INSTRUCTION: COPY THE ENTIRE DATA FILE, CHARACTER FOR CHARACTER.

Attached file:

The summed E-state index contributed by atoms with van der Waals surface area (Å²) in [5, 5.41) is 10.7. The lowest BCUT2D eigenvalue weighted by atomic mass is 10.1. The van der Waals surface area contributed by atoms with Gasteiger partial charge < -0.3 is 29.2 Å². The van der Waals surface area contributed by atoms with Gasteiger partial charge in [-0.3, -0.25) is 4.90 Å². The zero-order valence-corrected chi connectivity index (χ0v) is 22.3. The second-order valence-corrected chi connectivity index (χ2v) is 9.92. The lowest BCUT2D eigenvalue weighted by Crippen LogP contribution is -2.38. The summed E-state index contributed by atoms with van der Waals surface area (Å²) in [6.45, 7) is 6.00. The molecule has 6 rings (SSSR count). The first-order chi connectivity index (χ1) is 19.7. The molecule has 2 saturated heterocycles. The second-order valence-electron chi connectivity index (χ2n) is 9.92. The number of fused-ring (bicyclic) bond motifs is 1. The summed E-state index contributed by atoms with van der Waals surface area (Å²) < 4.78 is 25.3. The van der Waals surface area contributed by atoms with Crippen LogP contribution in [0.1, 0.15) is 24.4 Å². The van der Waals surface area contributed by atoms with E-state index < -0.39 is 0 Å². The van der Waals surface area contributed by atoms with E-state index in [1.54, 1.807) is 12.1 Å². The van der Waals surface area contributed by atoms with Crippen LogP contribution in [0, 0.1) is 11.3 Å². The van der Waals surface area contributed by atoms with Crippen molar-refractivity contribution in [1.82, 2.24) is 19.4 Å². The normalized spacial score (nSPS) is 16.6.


The summed E-state index contributed by atoms with van der Waals surface area (Å²) in [5, 5.41) is 10.7. The lowest BCUT2D eigenvalue weighted by atomic mass is 10.1. The van der Waals surface area contributed by atoms with Gasteiger partial charge < -0.3 is 29.2 Å². The van der Waals surface area contributed by atoms with Gasteiger partial charge in [-0.3, -0.25) is 4.90 Å². The zero-order valence-corrected chi connectivity index (χ0v) is 22.3. The second-order valence-corrected chi connectivity index (χ2v) is 9.92. The lowest BCUT2D eigenvalue weighted by Crippen LogP contribution is -2.38. The summed E-state index contributed by atoms with van der Waals surface area (Å²) in [6.45, 7) is 6.00. The molecule has 6 rings (SSSR count). The first-order chi connectivity index (χ1) is 19.7. The molecule has 2 saturated heterocycles. The second-order valence-electron chi connectivity index (χ2n) is 9.92. The number of fused-ring (bicyclic) bond motifs is 1. The summed E-state index contributed by atoms with van der Waals surface area (Å²) < 4.78 is 25.3. The van der Waals surface area contributed by atoms with Crippen LogP contribution in [0.1, 0.15) is 24.4 Å². The van der Waals surface area contributed by atoms with E-state index < -0.39 is 0 Å². The van der Waals surface area contributed by atoms with E-state index in [1.54, 1.807) is 12.1 Å². The van der Waals surface area contributed by atoms with Crippen LogP contribution in [0, 0.1) is 11.3 Å². The van der Waals surface area contributed by atoms with Crippen molar-refractivity contribution in [1.82, 2.24) is 19.4 Å². The normalized spacial score (nSPS) is 16.6.